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Published: Wednesday, 9/26/2007

Toledo liable for pension costs in collective bargaining agreement

BY TOM TROY
BLADE STAFF WRITER

An appeals court has ruled that the city of Toledo's collective bargaining agreement with its largest union requires it to shoulder the cost of the increase in the employees' share of state-mandated pension contributions.

The ruling by the Ohio 6th District Court of Appeals in favor of American Federation of State, County, and Municipal Employees Local 7 could cost the city about $384,000 this year and $593,000 in 2008.

Local 7 represents about 900 city employees.

Under collective bargaining agreements with Local 7, the city began picking up a portion of the employees' share of the pension contribution in 1994, culminating in a pickup of the full 8.5 percent in effect in 1999.

The city also pays for the employers' share at the same level.

Since then, the Ohio Public Employees Retirement System has raised the employee contribution to 9.5 percent this year and 10 percent next year, and the city has been deducting the additional percentages from employee paychecks.

In a ruling Friday, the three-member court upheld the decision of an arbitrator who found that, even though the contract specified a pickup of 8.5 percent, the intent was that 100 percent of the employees' pension contribution would be picked up.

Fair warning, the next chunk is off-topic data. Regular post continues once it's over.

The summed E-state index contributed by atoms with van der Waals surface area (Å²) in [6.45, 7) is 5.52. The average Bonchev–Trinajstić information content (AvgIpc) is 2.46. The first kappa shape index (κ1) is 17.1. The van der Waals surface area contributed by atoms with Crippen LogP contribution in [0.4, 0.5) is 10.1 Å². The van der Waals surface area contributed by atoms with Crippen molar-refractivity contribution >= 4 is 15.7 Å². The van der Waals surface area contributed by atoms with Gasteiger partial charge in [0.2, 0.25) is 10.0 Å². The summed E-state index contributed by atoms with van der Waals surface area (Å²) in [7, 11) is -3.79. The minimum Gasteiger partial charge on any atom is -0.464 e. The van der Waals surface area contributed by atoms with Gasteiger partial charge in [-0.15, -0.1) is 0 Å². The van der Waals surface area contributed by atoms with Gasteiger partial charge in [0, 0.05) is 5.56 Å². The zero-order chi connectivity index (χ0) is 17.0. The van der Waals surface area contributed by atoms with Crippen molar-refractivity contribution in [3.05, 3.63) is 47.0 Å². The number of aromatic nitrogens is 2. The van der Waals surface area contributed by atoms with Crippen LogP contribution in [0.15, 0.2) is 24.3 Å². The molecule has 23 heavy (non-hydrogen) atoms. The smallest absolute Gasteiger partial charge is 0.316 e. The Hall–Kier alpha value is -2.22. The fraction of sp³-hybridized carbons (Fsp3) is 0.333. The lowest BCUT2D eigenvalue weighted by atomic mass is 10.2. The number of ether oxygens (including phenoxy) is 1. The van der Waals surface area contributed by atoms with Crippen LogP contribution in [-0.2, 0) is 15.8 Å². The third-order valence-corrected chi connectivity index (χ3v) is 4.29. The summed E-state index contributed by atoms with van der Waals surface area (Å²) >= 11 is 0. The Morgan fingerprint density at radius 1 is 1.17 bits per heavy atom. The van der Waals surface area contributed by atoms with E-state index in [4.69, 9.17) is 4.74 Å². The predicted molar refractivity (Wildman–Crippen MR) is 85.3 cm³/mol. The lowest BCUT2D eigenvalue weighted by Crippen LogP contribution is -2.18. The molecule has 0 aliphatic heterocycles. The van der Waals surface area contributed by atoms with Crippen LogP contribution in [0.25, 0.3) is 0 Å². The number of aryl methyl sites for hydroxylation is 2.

The arbitrator's ruling also was upheld by a Lucas County Common Pleas Court judge.

City Law Director John Madigan said he did not know if the city would appeal the appellate court's decision to the Ohio Supreme Court.

"It'd be tough. It's hard to beat arbitrators' decisions," he said.

The total cost to city taxpayers of picking up Local 7 employees' pension contribution is projected at $3.26 million this year, and $3.36 million next year.

Employee pension pickups have become controversial as the city faces a potential deficit of $10 million in 2008.

Last year, despite looming deficits, the Finkbeiner administration negotiated and city council approved new collective bargaining agreements with the police and fire unions to increase the taxpayers' share of police and firefighters' pension contributions by 3.75 percent, to a total of 10 percent.

Toledo is one of the few cities to offer such a benefit to its employees.

The city government also pays a 19.5 percent employer share for police pensions and a 24 percent employer share for firefighter pensions.

The city's cost for paying the employee share of police and fire pensions was estimated at $12.7 million this year and $14.3 million next year, according to city Finance Director John Sherburne.

Contact Tom Troy at: tomtroy@theblade.com or 419-724-6058.



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